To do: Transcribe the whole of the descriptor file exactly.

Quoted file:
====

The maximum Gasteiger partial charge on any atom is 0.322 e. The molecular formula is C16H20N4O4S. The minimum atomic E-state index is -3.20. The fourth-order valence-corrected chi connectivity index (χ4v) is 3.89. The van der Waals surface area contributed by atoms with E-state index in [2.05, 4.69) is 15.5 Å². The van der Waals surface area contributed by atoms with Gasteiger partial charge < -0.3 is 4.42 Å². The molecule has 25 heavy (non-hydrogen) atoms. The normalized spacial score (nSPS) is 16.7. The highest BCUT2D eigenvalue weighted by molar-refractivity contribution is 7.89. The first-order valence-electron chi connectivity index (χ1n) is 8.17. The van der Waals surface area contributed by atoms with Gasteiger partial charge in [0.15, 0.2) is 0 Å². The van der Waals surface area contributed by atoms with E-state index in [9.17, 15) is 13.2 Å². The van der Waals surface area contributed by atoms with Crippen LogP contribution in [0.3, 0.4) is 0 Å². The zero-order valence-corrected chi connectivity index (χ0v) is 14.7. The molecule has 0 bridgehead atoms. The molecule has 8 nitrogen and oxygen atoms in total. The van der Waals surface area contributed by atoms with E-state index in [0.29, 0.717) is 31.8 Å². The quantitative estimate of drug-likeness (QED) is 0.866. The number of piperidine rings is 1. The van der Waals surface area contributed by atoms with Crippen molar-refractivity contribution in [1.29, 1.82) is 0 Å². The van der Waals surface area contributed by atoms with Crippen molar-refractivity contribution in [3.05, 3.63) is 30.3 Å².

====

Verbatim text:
The maximum Gasteiger partial charge on any atom is 0.322 e. The molecular formula is C16H20N4O4S. The minimum atomic E-state index is -3.20. The fourth-order valence-corrected chi connectivity index (χ4v) is 3.89. The van der Waals surface area contributed by atoms with E-state index in [2.05, 4.69) is 15.5 Å². The van der Waals surface area contributed by atoms with Gasteiger partial charge < -0.3 is 4.42 Å². The molecule has 25 heavy (non-hydrogen) atoms. The normalized spacial score (nSPS) is 16.7. The highest BCUT2D eigenvalue weighted by molar-refractivity contribution is 7.89. The first-order valence-electron chi connectivity index (χ1n) is 8.17. The van der Waals surface area contributed by atoms with Gasteiger partial charge in [0.15, 0.2) is 0 Å². The van der Waals surface area contributed by atoms with E-state index in [9.17, 15) is 13.2 Å². The van der Waals surface area contributed by atoms with Crippen LogP contribution in [0.3, 0.4) is 0 Å². The zero-order valence-corrected chi connectivity index (χ0v) is 14.7. The molecule has 0 bridgehead atoms. The molecule has 8 nitrogen and oxygen atoms in total. The van der Waals surface area contributed by atoms with E-state index in [0.29, 0.717) is 31.8 Å². The quantitative estimate of drug-likeness (QED) is 0.866. The number of piperidine rings is 1. The van der Waals surface area contributed by atoms with Crippen molar-refractivity contribution in [1.29, 1.82) is 0 Å². The van der Waals surface area contributed by atoms with Crippen molar-refractivity contribution in [3.05, 3.63) is 30.3 Å².